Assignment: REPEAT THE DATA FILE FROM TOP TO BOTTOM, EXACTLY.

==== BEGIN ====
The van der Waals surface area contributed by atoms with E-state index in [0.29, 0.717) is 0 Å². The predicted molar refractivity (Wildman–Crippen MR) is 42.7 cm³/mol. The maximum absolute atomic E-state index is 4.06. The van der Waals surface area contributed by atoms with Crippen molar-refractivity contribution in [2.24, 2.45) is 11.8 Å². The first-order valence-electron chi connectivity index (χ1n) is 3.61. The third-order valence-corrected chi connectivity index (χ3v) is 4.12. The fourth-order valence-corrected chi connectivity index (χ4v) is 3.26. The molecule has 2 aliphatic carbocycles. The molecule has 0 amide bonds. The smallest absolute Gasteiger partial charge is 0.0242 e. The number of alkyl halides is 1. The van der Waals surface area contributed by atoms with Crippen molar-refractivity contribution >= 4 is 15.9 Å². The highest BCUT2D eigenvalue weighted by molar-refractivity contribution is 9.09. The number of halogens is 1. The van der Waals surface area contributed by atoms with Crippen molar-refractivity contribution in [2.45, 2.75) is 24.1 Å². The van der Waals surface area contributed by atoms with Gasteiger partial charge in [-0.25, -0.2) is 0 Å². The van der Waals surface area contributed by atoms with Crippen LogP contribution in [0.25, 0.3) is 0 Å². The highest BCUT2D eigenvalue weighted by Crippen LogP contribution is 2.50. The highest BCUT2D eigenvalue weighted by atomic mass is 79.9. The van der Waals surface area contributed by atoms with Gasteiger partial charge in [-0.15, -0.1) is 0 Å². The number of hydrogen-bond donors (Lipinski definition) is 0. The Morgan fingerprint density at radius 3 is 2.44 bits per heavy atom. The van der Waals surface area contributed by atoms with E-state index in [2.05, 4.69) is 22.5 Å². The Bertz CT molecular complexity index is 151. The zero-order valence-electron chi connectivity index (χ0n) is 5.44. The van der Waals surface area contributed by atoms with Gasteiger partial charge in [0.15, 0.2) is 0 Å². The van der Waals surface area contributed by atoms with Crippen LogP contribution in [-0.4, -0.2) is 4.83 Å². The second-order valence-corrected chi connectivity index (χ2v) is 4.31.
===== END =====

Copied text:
The van der Waals surface area contributed by atoms with E-state index in [0.29, 0.717) is 0 Å². The predicted molar refractivity (Wildman–Crippen MR) is 42.7 cm³/mol. The maximum absolute atomic E-state index is 4.06. The van der Waals surface area contributed by atoms with Crippen molar-refractivity contribution in [2.24, 2.45) is 11.8 Å². The first-order valence-electron chi connectivity index (χ1n) is 3.61. The third-order valence-corrected chi connectivity index (χ3v) is 4.12. The fourth-order valence-corrected chi connectivity index (χ4v) is 3.26. The molecule has 2 aliphatic carbocycles. The molecule has 0 amide bonds. The smallest absolute Gasteiger partial charge is 0.0242 e. The number of alkyl halides is 1. The van der Waals surface area contributed by atoms with Crippen molar-refractivity contribution >= 4 is 15.9 Å². The highest BCUT2D eigenvalue weighted by molar-refractivity contribution is 9.09. The number of halogens is 1. The van der Waals surface area contributed by atoms with Crippen molar-refractivity contribution in [2.45, 2.75) is 24.1 Å². The van der Waals surface area contributed by atoms with Gasteiger partial charge in [-0.25, -0.2) is 0 Å². The van der Waals surface area contributed by atoms with Crippen LogP contribution in [0.25, 0.3) is 0 Å². The highest BCUT2D eigenvalue weighted by Crippen LogP contribution is 2.50. The highest BCUT2D eigenvalue weighted by atomic mass is 79.9. The van der Waals surface area contributed by atoms with Gasteiger partial charge in [-0.15, -0.1) is 0 Å². The number of hydrogen-bond donors (Lipinski definition) is 0. The Morgan fingerprint density at radius 3 is 2.44 bits per heavy atom. The van der Waals surface area contributed by atoms with E-state index in [2.05, 4.69) is 22.5 Å². The Bertz CT molecular complexity index is 151. The zero-order valence-electron chi connectivity index (χ0n) is 5.44. The van der Waals surface area contributed by atoms with Gasteiger partial charge in [0.15, 0.2) is 0 Å². The van der Waals surface area contributed by atoms with Crippen LogP contribution in [-0.4, -0.2) is 4.83 Å². The second-order valence-corrected chi connectivity index (χ2v) is 4.31.